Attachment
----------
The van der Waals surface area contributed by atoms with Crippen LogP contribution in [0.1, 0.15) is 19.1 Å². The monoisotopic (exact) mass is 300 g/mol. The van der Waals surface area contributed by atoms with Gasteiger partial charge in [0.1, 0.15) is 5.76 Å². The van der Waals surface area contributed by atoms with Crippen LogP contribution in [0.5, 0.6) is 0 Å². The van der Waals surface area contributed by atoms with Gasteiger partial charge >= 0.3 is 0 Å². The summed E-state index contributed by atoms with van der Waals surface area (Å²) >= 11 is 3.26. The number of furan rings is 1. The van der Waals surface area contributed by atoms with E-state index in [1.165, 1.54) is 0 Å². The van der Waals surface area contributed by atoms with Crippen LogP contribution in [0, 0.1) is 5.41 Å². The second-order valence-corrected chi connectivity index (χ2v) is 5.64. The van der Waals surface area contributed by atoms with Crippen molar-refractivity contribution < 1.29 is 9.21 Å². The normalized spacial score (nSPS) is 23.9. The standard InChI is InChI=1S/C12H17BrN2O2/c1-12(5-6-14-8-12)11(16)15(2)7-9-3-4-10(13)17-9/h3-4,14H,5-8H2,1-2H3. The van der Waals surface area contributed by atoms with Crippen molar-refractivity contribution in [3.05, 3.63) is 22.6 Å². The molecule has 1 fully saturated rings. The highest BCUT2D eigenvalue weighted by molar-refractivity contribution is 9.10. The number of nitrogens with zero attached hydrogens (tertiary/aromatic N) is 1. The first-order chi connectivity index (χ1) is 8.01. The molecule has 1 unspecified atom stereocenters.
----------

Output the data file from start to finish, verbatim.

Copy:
The van der Waals surface area contributed by atoms with Crippen LogP contribution in [0.1, 0.15) is 19.1 Å². The monoisotopic (exact) mass is 300 g/mol. The van der Waals surface area contributed by atoms with Gasteiger partial charge in [0.1, 0.15) is 5.76 Å². The van der Waals surface area contributed by atoms with Crippen LogP contribution in [0.5, 0.6) is 0 Å². The van der Waals surface area contributed by atoms with Gasteiger partial charge >= 0.3 is 0 Å². The summed E-state index contributed by atoms with van der Waals surface area (Å²) >= 11 is 3.26. The number of furan rings is 1. The van der Waals surface area contributed by atoms with E-state index in [1.165, 1.54) is 0 Å². The van der Waals surface area contributed by atoms with Crippen LogP contribution in [0, 0.1) is 5.41 Å². The second-order valence-corrected chi connectivity index (χ2v) is 5.64. The van der Waals surface area contributed by atoms with Crippen molar-refractivity contribution < 1.29 is 9.21 Å². The normalized spacial score (nSPS) is 23.9. The standard InChI is InChI=1S/C12H17BrN2O2/c1-12(5-6-14-8-12)11(16)15(2)7-9-3-4-10(13)17-9/h3-4,14H,5-8H2,1-2H3. The van der Waals surface area contributed by atoms with Crippen molar-refractivity contribution in [3.05, 3.63) is 22.6 Å². The molecule has 1 fully saturated rings. The highest BCUT2D eigenvalue weighted by molar-refractivity contribution is 9.10. The number of nitrogens with zero attached hydrogens (tertiary/aromatic N) is 1. The first-order chi connectivity index (χ1) is 8.01. The molecule has 1 unspecified atom stereocenters.